"What are you worth?"
Thanks to many dropped balls - Ken's inability to tell Don about the Schillings' visit, Lois' inability to handle Don's desk, Freddy's sleeping on the job - the corpulent wife of one of the firm's clients is subjected to a hailstorm of insults about her weight. This leads Don down a path that he had sworn to avoid at the end of last year. With Betty knowing about his infidelities, there was an agreement of sorts that he would stay on the straight and narrow. But he meets a feisty, sensual brunette and falls right back into old patterns. At least for once Don appears if not guilt-ridden at least troubled by his double life.
The episode starts with the introduction of a new character, insult-comic Jimmy Barrett, who was hired to pitch Utz potato chips but ends up biting the hand that feeds him by hurling fat jokes at the client's plump wife. Don is brought in to extinguish the fire and ends up becoming sexually involved with Jimmy's agent/wife Bobbie. We see Don's old bad habits come back into play -- attracted to a strong woman with her own job and life. He weakly tries to rebuff her, before falling into another tryst. But unlike the previous dalliances we've observed, this one takes a violent turn that is shocking and scary. We've never seen this side of Don before, in fact, he's been the controlled one, the one who keeps his emotions in check. Seeing him brought to such a point, and to do such an aggressive, demeaning act, moves Don from lovable rogue to jerk.
Don is not one to be crossed, and it's not just the Barretts who learn this lesson. His secretary Lois thinks her job is to cover for Don, but fails to realize that Don does not want to be reminded that he's a cad and needs cover. Her job is to keep Don's work separate from his private life seamlessly and not to become frazzled and certainly not to let on that she knows what Don is up to. Things just don't go Lois' way. First, she attempts to seduce the closeted Sal and now she tries to move up from swtichboard operator to secretary.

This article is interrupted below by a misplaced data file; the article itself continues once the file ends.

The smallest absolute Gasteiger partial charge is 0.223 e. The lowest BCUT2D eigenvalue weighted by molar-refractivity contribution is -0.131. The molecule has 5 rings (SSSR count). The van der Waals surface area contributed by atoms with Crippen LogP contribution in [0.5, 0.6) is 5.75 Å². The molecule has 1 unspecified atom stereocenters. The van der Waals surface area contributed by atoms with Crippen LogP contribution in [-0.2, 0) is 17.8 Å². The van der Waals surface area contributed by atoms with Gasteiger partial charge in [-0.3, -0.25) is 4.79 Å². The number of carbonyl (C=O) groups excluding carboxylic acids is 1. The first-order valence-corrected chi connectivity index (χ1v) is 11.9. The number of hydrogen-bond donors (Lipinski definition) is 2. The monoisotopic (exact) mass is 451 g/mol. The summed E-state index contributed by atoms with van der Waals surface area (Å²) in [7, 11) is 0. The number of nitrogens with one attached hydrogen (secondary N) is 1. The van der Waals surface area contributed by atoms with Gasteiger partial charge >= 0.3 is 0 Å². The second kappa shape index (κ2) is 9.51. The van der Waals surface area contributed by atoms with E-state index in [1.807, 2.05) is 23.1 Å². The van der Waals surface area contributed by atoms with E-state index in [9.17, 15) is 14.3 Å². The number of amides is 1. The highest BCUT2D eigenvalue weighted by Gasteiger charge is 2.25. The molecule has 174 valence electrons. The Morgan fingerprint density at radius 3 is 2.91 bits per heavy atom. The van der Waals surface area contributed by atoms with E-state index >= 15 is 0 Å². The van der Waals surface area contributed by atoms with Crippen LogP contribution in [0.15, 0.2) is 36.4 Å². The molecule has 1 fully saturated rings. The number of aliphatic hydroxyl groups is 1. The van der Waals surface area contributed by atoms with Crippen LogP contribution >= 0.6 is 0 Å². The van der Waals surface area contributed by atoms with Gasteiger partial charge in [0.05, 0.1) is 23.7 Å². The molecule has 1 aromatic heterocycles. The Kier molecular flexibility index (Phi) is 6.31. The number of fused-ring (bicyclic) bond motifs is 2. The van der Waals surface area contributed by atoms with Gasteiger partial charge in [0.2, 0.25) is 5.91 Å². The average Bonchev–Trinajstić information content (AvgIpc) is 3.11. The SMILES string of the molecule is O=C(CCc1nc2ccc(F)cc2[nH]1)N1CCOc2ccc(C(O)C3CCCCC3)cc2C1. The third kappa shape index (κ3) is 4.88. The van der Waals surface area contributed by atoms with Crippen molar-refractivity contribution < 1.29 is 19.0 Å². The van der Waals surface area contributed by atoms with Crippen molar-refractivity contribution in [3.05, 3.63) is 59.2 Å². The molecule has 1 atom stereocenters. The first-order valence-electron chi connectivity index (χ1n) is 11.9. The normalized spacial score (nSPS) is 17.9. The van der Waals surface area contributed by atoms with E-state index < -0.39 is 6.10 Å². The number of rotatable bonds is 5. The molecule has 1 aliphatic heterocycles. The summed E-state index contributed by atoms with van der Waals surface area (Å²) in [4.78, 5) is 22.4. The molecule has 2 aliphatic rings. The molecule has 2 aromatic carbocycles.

While Don dives head first into another affair, Betty again dips her toe into the waters of cheating then pulls out before getting soaked. She is as unfulfilled as she was first season, now looking to horseback riding to fill that emptiness inside her. Yet she again regresses to the pretty girl whose worth is measured in male adoration. She first gets that from the stable stud Artie who offers himself to soothe her sadness, then later from the enrapt Jimmy who is mesmerized with this living doll. But at the end what really fulfills her was being next to Don, helping him, being his partner. "We make a good team," she tells him and this is as happy as we've seen Betty. But look at Don, he's filled with guilt. Probably not enough guilt to stop cheating on her, just enough to feel crappy for doing it.
Betty is still the directionless girl looking for something to steer her path and for a brief moment we think it might be young Arthur, but she rebuffs him. Though his words - "you're so profoundly sad" -sound like a weak come on, they do ring true. As Betty walks away, her shaking hands show that her anxiety has returned. There is a glimmer of hope when Don suggests they go out to Lutèce, a hot new restaurant. The glimmer quickly fades, though, when Betty learns that the dinner is for work with Don doing damage control with Hunt and Edith Schilling. Still, Betty gets that chance to be Don's bright and shiny better half and it's a role she's comfortable filling.
At the dinner, Betty does her part - she's beautiful and coy without being aloof, and Jimmy Barrett is eating her up with a spoon. But this does little to address the elephant in the room. Oops, my bad. Anyway, the apology from Jimmy to Mrs. Schilling needs to come and quickly, but all Jimmy wants to do is flirt with Betty. So Don takes Bobbie aside and tells her that the window of opportunity is about to close. Bobbie thinks she holds all the cards and tries to parlay this situation into even greater advantage for Jimmy. And that's when things turn ugly. Don grabs her, violently, and threatens her and Jimmy. It is quick and aggressive and disgusting and then they part and go back to their five star dinner.
Jimmy makes his peace with the Schillings, all is forgiven, and on the drive home Betty beams about the evening. Getting to be Don's partner, his better half, helping him with work. This is what she's been hungry for. Her tears in the car show just how much this means to her and how everything she's been trying to do to fill her days is just a substitute for what she's missing - feeling that she's part of Don's life.
The "C" story this week involves Harry Crane. Harry had some relationship repair to do after last season